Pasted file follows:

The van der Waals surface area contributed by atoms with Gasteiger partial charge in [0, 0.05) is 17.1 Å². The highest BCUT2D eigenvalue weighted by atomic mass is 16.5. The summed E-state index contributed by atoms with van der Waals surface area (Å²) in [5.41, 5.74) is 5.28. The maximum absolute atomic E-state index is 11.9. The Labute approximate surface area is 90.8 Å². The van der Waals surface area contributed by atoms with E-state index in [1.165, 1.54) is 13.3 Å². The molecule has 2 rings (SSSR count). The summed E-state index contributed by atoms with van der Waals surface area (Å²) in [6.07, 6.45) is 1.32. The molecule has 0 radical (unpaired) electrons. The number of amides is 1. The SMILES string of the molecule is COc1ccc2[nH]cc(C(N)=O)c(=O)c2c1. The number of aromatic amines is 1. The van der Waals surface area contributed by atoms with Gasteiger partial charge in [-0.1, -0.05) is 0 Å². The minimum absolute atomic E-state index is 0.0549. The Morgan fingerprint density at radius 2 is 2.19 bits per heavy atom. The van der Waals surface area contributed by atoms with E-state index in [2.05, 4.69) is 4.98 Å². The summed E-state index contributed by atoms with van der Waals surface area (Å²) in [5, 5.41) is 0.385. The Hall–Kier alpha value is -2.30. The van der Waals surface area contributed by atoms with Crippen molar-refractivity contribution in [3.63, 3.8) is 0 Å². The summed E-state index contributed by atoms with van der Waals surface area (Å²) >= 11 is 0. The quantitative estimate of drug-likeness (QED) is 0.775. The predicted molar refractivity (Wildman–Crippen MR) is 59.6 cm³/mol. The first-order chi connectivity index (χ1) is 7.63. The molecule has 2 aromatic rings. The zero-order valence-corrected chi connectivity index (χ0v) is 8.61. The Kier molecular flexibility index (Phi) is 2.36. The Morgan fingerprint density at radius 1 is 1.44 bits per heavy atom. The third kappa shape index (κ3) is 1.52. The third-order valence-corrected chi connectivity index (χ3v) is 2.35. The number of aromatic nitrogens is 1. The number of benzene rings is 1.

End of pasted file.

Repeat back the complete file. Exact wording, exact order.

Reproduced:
The van der Waals surface area contributed by atoms with Gasteiger partial charge in [0, 0.05) is 17.1 Å². The highest BCUT2D eigenvalue weighted by atomic mass is 16.5. The summed E-state index contributed by atoms with van der Waals surface area (Å²) in [5.41, 5.74) is 5.28. The maximum absolute atomic E-state index is 11.9. The Labute approximate surface area is 90.8 Å². The van der Waals surface area contributed by atoms with E-state index in [1.165, 1.54) is 13.3 Å². The molecule has 2 rings (SSSR count). The summed E-state index contributed by atoms with van der Waals surface area (Å²) in [6.07, 6.45) is 1.32. The molecule has 0 radical (unpaired) electrons. The number of amides is 1. The SMILES string of the molecule is COc1ccc2[nH]cc(C(N)=O)c(=O)c2c1. The number of aromatic amines is 1. The van der Waals surface area contributed by atoms with Gasteiger partial charge in [-0.1, -0.05) is 0 Å². The minimum absolute atomic E-state index is 0.0549. The Morgan fingerprint density at radius 2 is 2.19 bits per heavy atom. The van der Waals surface area contributed by atoms with E-state index in [2.05, 4.69) is 4.98 Å². The summed E-state index contributed by atoms with van der Waals surface area (Å²) in [5, 5.41) is 0.385. The Hall–Kier alpha value is -2.30. The van der Waals surface area contributed by atoms with Crippen molar-refractivity contribution in [3.63, 3.8) is 0 Å². The summed E-state index contributed by atoms with van der Waals surface area (Å²) >= 11 is 0. The quantitative estimate of drug-likeness (QED) is 0.775. The predicted molar refractivity (Wildman–Crippen MR) is 59.6 cm³/mol. The first-order chi connectivity index (χ1) is 7.63. The molecule has 2 aromatic rings. The zero-order valence-corrected chi connectivity index (χ0v) is 8.61. The Kier molecular flexibility index (Phi) is 2.36. The Morgan fingerprint density at radius 1 is 1.44 bits per heavy atom. The third kappa shape index (κ3) is 1.52. The third-order valence-corrected chi connectivity index (χ3v) is 2.35. The number of aromatic nitrogens is 1. The number of benzene rings is 1.